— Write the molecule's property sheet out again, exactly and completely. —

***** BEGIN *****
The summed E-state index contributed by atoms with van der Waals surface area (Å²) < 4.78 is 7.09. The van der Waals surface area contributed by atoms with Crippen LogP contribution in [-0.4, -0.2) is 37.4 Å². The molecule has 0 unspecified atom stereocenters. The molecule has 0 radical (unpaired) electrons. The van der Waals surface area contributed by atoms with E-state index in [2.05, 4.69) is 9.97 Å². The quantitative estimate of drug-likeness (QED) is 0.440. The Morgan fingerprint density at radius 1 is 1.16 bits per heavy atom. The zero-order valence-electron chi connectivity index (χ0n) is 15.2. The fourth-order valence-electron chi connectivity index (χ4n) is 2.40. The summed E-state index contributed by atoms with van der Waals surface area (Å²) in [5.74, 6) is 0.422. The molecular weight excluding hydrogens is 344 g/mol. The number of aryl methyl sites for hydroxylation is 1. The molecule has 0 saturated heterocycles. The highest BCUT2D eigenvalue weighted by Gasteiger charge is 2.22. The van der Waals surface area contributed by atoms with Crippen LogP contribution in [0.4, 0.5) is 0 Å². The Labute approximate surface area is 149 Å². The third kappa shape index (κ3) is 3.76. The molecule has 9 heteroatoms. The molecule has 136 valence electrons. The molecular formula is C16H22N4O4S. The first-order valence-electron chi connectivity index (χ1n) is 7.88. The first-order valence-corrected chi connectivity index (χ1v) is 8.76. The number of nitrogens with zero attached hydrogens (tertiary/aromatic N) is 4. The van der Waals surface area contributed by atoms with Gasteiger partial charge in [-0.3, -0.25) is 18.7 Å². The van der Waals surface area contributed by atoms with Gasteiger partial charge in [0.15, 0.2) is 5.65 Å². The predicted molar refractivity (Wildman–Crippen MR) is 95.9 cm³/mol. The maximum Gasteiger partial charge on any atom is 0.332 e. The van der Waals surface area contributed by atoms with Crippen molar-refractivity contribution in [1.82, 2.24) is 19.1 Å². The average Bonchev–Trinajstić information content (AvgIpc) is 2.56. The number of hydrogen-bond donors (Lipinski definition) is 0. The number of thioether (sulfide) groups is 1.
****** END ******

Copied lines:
The summed E-state index contributed by atoms with van der Waals surface area (Å²) < 4.78 is 7.09. The van der Waals surface area contributed by atoms with Crippen LogP contribution in [-0.4, -0.2) is 37.4 Å². The molecule has 0 unspecified atom stereocenters. The molecule has 0 radical (unpaired) electrons. The van der Waals surface area contributed by atoms with E-state index in [2.05, 4.69) is 9.97 Å². The quantitative estimate of drug-likeness (QED) is 0.440. The Morgan fingerprint density at radius 1 is 1.16 bits per heavy atom. The zero-order valence-electron chi connectivity index (χ0n) is 15.2. The fourth-order valence-electron chi connectivity index (χ4n) is 2.40. The summed E-state index contributed by atoms with van der Waals surface area (Å²) in [5.74, 6) is 0.422. The molecular weight excluding hydrogens is 344 g/mol. The number of aryl methyl sites for hydroxylation is 1. The molecule has 0 saturated heterocycles. The highest BCUT2D eigenvalue weighted by Gasteiger charge is 2.22. The van der Waals surface area contributed by atoms with Crippen LogP contribution in [0.4, 0.5) is 0 Å². The Labute approximate surface area is 149 Å². The third kappa shape index (κ3) is 3.76. The molecule has 9 heteroatoms. The molecule has 136 valence electrons. The molecular formula is C16H22N4O4S. The first-order valence-electron chi connectivity index (χ1n) is 7.88. The first-order valence-corrected chi connectivity index (χ1v) is 8.76. The number of nitrogens with zero attached hydrogens (tertiary/aromatic N) is 4. The van der Waals surface area contributed by atoms with Gasteiger partial charge in [-0.3, -0.25) is 18.7 Å². The van der Waals surface area contributed by atoms with Gasteiger partial charge in [0.15, 0.2) is 5.65 Å². The predicted molar refractivity (Wildman–Crippen MR) is 95.9 cm³/mol. The maximum Gasteiger partial charge on any atom is 0.332 e. The van der Waals surface area contributed by atoms with Crippen molar-refractivity contribution in [1.82, 2.24) is 19.1 Å². The average Bonchev–Trinajstić information content (AvgIpc) is 2.56. The number of hydrogen-bond donors (Lipinski definition) is 0. The number of thioether (sulfide) groups is 1.